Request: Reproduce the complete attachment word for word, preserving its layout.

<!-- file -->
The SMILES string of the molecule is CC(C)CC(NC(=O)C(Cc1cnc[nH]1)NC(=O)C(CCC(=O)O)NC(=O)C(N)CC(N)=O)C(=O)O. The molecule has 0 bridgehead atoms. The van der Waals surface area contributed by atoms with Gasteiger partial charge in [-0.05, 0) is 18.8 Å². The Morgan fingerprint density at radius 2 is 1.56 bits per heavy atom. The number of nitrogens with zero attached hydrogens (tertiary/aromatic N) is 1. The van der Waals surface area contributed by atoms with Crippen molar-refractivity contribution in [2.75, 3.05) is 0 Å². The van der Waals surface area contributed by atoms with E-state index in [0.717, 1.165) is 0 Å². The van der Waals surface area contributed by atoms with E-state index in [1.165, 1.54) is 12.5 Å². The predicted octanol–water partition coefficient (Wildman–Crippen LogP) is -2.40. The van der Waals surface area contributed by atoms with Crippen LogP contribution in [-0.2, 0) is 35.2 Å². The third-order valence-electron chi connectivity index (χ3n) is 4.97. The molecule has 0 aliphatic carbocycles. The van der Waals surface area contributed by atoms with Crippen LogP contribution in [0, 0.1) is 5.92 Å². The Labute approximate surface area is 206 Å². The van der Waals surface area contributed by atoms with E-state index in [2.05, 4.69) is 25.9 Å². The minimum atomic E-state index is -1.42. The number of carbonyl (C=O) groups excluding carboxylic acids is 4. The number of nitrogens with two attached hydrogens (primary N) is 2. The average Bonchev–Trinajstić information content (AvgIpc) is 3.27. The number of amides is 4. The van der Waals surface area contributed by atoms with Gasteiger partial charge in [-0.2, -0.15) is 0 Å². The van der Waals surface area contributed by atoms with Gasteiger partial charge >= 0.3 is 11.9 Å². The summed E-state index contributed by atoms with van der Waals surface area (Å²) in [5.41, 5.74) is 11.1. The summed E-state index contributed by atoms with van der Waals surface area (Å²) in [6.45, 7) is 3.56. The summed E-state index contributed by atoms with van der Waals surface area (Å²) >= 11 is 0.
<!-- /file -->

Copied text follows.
The SMILES string of the molecule is CC(C)CC(NC(=O)C(Cc1cnc[nH]1)NC(=O)C(CCC(=O)O)NC(=O)C(N)CC(N)=O)C(=O)O. The molecule has 0 bridgehead atoms. The van der Waals surface area contributed by atoms with Gasteiger partial charge in [-0.05, 0) is 18.8 Å². The Morgan fingerprint density at radius 2 is 1.56 bits per heavy atom. The number of nitrogens with zero attached hydrogens (tertiary/aromatic N) is 1. The van der Waals surface area contributed by atoms with Crippen molar-refractivity contribution in [2.75, 3.05) is 0 Å². The van der Waals surface area contributed by atoms with E-state index in [0.717, 1.165) is 0 Å². The van der Waals surface area contributed by atoms with E-state index in [1.165, 1.54) is 12.5 Å². The predicted octanol–water partition coefficient (Wildman–Crippen LogP) is -2.40. The van der Waals surface area contributed by atoms with Crippen LogP contribution in [-0.2, 0) is 35.2 Å². The third-order valence-electron chi connectivity index (χ3n) is 4.97. The molecule has 0 aliphatic carbocycles. The van der Waals surface area contributed by atoms with Crippen LogP contribution in [0, 0.1) is 5.92 Å². The Labute approximate surface area is 206 Å². The van der Waals surface area contributed by atoms with E-state index in [2.05, 4.69) is 25.9 Å². The minimum atomic E-state index is -1.42. The number of carbonyl (C=O) groups excluding carboxylic acids is 4. The number of nitrogens with two attached hydrogens (primary N) is 2. The average Bonchev–Trinajstić information content (AvgIpc) is 3.27. The number of amides is 4. The van der Waals surface area contributed by atoms with Gasteiger partial charge in [-0.2, -0.15) is 0 Å². The van der Waals surface area contributed by atoms with Gasteiger partial charge >= 0.3 is 11.9 Å². The summed E-state index contributed by atoms with van der Waals surface area (Å²) in [5.41, 5.74) is 11.1. The summed E-state index contributed by atoms with van der Waals surface area (Å²) in [6.45, 7) is 3.56. The summed E-state index contributed by atoms with van der Waals surface area (Å²) >= 11 is 0.